Earlier this year, I wrote a post about Mavisbank, above, a tragically neglected country house in Midlothia, Scotland. Designed in 1772 by Robert Adam, Mavisbank was not only considered one of the most beautiful houses in Scotland, the first to employ Palladian proportions, but also served as a center of culture and learning in the Georgian Age of Enlightenment.
Successive centuries and owners were not kind, however, and the once-grand house deteriorated through use as a hospital and asylum as well as general neglect. A 1974 fire devastated the house further, leaving the remaining structure open to the elements. Though the ravaged shell of the house retained a melancholy beauty, its future seemed sadly doomed.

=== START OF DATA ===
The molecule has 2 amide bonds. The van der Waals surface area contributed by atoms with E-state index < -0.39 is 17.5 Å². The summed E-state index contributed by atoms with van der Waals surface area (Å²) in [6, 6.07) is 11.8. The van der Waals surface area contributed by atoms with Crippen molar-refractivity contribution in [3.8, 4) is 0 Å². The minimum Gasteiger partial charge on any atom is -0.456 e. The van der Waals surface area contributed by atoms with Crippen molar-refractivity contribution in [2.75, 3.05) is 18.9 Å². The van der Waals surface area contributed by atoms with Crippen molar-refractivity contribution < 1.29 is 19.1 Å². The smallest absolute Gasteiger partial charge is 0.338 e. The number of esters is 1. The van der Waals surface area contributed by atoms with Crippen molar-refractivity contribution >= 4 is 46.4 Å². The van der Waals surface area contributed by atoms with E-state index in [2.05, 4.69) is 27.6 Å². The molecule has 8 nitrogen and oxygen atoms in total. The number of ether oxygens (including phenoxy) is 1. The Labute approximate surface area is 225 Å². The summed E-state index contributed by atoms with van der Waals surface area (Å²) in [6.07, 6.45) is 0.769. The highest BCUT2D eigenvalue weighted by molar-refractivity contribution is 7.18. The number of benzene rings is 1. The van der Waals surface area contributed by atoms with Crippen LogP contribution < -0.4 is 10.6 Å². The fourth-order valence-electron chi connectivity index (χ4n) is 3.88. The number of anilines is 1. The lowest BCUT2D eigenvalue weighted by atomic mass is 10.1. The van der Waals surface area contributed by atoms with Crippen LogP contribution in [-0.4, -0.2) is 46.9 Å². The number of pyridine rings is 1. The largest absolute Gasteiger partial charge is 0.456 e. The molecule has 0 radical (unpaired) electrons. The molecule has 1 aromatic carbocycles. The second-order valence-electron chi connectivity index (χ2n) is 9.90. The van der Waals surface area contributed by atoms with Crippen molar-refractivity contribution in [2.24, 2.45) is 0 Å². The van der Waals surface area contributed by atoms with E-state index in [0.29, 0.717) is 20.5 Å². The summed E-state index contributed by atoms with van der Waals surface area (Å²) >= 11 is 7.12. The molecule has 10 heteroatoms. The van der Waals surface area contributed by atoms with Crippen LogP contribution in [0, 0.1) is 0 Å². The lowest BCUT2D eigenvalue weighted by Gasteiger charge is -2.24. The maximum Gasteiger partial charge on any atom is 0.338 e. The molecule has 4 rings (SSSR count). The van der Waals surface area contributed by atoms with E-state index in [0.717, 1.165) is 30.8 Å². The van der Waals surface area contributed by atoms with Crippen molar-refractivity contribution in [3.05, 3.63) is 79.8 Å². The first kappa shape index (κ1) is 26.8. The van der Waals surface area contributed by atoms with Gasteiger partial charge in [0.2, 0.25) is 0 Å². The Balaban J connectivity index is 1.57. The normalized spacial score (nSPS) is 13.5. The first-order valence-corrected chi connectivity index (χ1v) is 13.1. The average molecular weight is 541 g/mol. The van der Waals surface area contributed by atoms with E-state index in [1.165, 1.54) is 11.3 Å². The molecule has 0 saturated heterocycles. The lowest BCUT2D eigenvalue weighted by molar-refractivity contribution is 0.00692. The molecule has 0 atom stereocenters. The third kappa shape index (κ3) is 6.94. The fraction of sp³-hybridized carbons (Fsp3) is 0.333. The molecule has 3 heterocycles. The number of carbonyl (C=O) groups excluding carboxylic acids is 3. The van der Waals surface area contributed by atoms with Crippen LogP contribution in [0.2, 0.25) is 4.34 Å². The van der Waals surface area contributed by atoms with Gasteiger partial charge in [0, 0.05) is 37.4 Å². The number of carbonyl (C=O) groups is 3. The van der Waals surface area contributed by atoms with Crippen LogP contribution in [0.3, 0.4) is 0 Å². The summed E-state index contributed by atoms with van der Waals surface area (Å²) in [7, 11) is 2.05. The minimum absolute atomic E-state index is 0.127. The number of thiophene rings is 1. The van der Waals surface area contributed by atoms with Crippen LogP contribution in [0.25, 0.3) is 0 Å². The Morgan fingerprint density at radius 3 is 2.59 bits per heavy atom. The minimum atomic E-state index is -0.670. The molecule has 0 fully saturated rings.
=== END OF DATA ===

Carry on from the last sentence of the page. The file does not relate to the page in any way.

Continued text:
But this week, Historic Scotland and Midlothian Council signed an agreement to purchase Mavisbank, and a grant of £500,000 from the Scottish Government was also announced. The Mavisbank Trust will oversee additional fundraising, plus plans to restore the exterior of the building and convert the interior to a multi-purpose facility for community use. The surrounding lands will also be transformed into a park, again to benefit those who live in the area. It all seems like the happiest of solutions for the grand old house. See here for more details.
There’s a big difference in how we use history. But we’re equally nuts about it. To us, the everyday details of life in the past are things to talk about, ponder, make fun of -- much in the way normal people talk about their favorite reality show.
We talk about who’s wearing what and who’s sleeping with whom. We try to sort out rumor or myth from fact. We thought there must be at least three other people out there who think history’s fascinating and fun, too. This blog is for them.